Have you noticed the staggering surge in ticket prices for live events lately? Oy! Either our society is flush with disposable income, or the allure of a live experience justifies the cost. Hundreds of thousands of people spend a mortgage payment on a live experience. Why?
Imagine we are chatting about last night’s championship game. Then someone says, “Yeah, I was there.” Instantly, the status in the group changes. All attention turns to the expert – no one knows like the one who was there. We douse the person with questions to slosh the residual energy from them. We long to vicariously be there; we jealously slurp their anecdotes.
Lucky bloke. They were part of the verve of the crowd pulling in the same direction. They were part of the momentum between action and crowd. They were part of the vitality of being there. They were part.
And the rousing enjoyment from a live experience lasts much longer than a digital event. Because all of our senses are ignited, the memory is more saturated, more profoundly embedded, more intensely relived.
We know this about sports and concerts, but theatre? Why not theatre?
The reason is simple: people think that a device is the storykeeper. We were raised on the tele and the ‘net, and made this a diet to live off. If fast food were all we had ever tasted, it would define our notion of ‘food.’ How could you describe to someone a handcrafted dumpling, a delicately folded samosa or a thickly dipping stew? Theatre is the best-kept secret because we remain fast-foodies.
But changing gathering for a meal, having only ever gone to a drive-through, could be intimidating. So, too, coming in for live theatre is a novel experience. At the table together, we savour and experience, with the energy of attachment. This collaborative experience makes theatre nourishing, not just ‘filling.’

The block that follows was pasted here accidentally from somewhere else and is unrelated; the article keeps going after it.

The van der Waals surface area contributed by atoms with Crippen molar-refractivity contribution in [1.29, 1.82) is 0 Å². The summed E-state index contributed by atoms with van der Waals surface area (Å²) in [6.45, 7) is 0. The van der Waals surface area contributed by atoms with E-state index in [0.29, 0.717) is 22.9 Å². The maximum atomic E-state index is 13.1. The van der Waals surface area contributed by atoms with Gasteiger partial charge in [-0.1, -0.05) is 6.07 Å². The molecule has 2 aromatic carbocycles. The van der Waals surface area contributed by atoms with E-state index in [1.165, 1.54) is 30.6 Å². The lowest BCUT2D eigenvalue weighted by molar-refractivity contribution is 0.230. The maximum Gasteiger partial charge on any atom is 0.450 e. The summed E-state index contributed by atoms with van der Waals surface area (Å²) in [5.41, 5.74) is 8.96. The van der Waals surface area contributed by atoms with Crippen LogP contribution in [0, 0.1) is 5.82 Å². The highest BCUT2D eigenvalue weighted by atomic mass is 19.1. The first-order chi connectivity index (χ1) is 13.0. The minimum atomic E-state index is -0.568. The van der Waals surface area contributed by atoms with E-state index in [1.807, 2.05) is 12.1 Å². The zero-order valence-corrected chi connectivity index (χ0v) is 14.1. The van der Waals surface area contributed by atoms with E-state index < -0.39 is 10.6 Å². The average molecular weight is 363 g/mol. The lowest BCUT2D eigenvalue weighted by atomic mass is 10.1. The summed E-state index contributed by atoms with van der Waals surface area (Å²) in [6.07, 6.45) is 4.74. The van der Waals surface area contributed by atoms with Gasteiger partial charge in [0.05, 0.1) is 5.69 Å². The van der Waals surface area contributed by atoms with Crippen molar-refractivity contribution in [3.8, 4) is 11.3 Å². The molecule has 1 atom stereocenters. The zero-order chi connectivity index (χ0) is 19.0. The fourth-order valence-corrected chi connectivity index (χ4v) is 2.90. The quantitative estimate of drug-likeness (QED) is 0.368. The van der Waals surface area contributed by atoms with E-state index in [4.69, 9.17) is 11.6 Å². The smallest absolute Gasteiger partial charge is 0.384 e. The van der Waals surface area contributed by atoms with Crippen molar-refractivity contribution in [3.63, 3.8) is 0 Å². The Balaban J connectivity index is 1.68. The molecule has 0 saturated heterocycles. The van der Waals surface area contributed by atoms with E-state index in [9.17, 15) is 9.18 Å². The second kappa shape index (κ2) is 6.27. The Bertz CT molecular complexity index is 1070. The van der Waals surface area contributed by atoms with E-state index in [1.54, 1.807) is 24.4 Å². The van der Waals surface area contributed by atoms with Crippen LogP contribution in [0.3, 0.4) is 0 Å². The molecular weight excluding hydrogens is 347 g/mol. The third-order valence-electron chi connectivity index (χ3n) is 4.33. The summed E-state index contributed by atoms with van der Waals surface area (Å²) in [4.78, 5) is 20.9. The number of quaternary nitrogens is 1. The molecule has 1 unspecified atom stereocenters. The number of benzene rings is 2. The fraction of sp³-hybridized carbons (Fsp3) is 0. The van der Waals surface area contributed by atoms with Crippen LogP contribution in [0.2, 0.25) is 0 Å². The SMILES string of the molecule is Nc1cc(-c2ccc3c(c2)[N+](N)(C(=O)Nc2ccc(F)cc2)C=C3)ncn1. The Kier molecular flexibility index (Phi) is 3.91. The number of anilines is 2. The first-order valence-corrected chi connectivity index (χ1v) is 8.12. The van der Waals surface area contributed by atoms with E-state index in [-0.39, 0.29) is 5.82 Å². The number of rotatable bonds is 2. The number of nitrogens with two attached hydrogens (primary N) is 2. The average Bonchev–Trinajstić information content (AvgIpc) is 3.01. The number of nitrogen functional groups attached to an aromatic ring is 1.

And no one does this like Pacific Theatre. The proximity is so close that your senses cannot help but tingle. You breathe and beat with the actors. They impress the stories, poignant and witty, right into your heart. Although the table is small, the meal is mighty, and there is always room for more. Tuck in, friend, and nibble what you want.
Oh, and if you still can’t afford a mortgage in Vancouver, it’s not because of PT’s exceptional-value ticket prices!
About Pacific Theatre
PT celebrates 40 years this season. The first show of this milestone year, Empire of the Son by Tetsuro Shigematsu, which opens September 29 and runs until October 21. Pay-what-you-can preview Thursday, September 28.
This show contains strong language and is suitable for ages 13+. For more information, please visit pacifictheatre.org or call 604.731.5518. We hope to see you at the theatre!
Founded in 1984, Pacific Theatre, Pacific Theatre aspires to delight, provoke and stimulate dialogue by producing theatre that rigorously explores the spiritual aspects of human experience. With over 150 productions ranging from established classics to original premieres, our theatre engages top talents from Vancouver and beyond, aiming to inspire dialogue and reflection.
Behind the scenes, Pacific Theatre’s reach stretches far beyond the plays we produce. We are also committed to nurturing emerging artists and cultivating new works, providing a creative haven for novices and seasoned practitioners. Through our apprenticeship program, young theatre talents receive training, shadow professionals and contribute to mainstage events, often springboarding them to successful careers.
Sharon Johnsey serves on the Pacific Theatre board of directors. Her plays have been published and produced in the US and Canada. She works as an educator and writing coach, is pursuing her PhD in Arts Education at SFU, and enjoys the playful company of her two adult children and the shenanigans of their brother cats.